Administration Moving Quickly on Environmental Regulations
With fewer than 1,000 days left in the current administration, regulatory action is heating up.
(Click here to see the story as it appears in June's Modern Casting.)
The Obama administration has fewer than 1,000 days remaining in its term to enact its environmental regulatory agenda. The U.S. Environmental Protection Agency (EPA) is aggressively writing regulatory language for a host of rules that address the administration's concerns about global warming.
Highlighted below are a few of the key rules of interest to the metalcasting industry that EPA has recently issued and/or will be releasing in the months ahead:
Final Standards for Cooling Water Intake Structures at Power Plants and Other Facilities—EPA released its final section 316(b) rule to establish performance standards for the regulation of cooling water intake structures at existing power plants and other facilities. The standards are intended to protect fish and other aquatic organisms by minimizing capture both in screens attached to intake structures and in the actual intake structures. The rule will not require all existing plants to use closed-loop systems, known as cooling towers. Environmental groups whose lawsuits prompted EPA to propose and finalize this rule have already signaled their intent to challenge the rule over EPA’s failure to require cooling water towers or other stringent control measures for all affected facilities.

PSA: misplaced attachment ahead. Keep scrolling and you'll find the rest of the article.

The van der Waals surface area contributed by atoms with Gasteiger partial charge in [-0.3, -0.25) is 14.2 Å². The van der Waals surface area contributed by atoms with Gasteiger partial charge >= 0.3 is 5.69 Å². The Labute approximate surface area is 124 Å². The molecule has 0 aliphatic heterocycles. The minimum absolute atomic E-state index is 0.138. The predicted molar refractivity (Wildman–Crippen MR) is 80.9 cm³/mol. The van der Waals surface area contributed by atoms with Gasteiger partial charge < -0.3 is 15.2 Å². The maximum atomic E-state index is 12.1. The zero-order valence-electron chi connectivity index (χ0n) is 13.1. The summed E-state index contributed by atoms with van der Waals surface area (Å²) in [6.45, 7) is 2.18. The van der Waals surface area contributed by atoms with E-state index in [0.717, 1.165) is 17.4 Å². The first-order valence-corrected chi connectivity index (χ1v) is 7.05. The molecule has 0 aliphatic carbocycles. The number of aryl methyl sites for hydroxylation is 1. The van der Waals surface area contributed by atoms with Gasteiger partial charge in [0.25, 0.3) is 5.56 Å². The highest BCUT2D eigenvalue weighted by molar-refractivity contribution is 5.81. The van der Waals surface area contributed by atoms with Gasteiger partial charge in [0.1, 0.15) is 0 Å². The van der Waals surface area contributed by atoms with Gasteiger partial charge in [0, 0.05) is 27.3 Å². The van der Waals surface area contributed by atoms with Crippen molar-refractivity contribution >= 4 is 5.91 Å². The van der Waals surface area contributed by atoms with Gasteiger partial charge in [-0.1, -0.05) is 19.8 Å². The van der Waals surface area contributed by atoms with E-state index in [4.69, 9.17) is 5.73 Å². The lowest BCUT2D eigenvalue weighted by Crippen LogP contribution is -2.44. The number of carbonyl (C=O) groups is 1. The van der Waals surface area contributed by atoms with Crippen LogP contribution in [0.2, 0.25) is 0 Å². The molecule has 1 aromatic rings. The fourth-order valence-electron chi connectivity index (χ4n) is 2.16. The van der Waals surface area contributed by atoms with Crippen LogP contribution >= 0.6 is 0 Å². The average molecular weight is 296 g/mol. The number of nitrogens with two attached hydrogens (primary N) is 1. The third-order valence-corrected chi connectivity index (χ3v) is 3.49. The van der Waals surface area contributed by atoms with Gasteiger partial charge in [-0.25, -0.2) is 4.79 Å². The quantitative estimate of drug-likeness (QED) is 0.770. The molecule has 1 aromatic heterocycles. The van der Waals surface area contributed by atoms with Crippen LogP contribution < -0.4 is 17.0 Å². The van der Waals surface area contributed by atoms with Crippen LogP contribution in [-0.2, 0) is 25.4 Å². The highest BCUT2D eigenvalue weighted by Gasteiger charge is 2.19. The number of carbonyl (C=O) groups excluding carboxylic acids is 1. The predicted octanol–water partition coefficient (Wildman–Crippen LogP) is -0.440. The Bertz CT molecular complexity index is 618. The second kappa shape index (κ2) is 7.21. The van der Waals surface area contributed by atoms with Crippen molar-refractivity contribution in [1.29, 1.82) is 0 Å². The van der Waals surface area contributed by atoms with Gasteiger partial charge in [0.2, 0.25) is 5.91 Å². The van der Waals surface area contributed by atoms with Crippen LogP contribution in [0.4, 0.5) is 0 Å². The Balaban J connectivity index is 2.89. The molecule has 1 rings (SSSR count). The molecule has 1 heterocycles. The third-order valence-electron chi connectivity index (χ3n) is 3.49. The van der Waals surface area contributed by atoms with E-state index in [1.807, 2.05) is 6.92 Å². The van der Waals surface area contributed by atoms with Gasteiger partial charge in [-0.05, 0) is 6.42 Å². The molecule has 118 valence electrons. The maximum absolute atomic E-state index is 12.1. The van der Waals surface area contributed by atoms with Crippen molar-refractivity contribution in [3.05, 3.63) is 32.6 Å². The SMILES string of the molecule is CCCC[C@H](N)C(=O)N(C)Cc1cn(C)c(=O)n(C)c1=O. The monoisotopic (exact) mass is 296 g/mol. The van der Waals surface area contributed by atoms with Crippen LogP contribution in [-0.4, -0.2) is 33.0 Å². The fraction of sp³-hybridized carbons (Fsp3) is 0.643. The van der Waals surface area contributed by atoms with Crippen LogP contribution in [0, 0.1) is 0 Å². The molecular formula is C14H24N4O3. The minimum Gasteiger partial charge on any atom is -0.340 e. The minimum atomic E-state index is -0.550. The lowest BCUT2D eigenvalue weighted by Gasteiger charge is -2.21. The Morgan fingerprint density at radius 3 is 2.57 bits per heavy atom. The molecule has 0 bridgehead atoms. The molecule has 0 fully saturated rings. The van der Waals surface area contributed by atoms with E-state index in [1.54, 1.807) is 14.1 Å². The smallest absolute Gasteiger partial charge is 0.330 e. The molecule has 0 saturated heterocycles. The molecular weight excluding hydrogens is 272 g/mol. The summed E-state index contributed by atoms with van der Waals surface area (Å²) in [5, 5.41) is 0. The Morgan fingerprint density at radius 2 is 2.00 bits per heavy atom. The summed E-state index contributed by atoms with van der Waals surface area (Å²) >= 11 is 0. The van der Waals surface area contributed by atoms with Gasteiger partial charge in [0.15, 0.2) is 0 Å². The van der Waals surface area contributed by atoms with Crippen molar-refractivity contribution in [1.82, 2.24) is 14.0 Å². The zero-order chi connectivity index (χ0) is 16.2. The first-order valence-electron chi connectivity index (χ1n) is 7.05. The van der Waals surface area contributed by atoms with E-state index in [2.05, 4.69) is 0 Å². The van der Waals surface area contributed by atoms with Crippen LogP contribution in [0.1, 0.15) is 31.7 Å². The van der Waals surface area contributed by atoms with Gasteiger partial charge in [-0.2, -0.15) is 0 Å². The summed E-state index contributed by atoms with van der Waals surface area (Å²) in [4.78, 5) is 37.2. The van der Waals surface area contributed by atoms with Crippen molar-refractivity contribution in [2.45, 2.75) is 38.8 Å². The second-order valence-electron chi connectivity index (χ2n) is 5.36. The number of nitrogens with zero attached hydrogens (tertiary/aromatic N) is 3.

Key Date: EPA released the Cooling Water Intake Structure rule this May.
Existing Power Plant Rule—EPA is expected to unveil the nation's first carbon emissions limits for existing power plants, the nation’s largest source of greenhouse gases. This rule is expected to be the most significant climate action the administration will undertake. No matter how much flexibility the EPA’s rule offers, some consumers will have to pay to comply. States dependent on coal would feel the biggest hit. Some states may have an easier time than others to meet the rule’s requirements. At least 30 states already have laws requiring some portion of their power to come from renewable sources like wind, solar and hydropower, and they might be allowed to count those programs toward compliance with the rule.
Key Date: The proposed rule is scheduled to be released June 2.
Ozone Rule—Under the current standard issued in 2008, ground-level ozone levels are currently set at 75 parts per billion, but according to a draft document released in February, the agency is considering tightening the standard to 60 parts per billion. Tightened standards could impose unachievable emission reduction requirements on virtually every part of the nation, including rural and undeveloped areas. These could be the costliest EPA regulations ever.
Key Date: EPA is expected to release a proposal for the new ozone rule by December 1.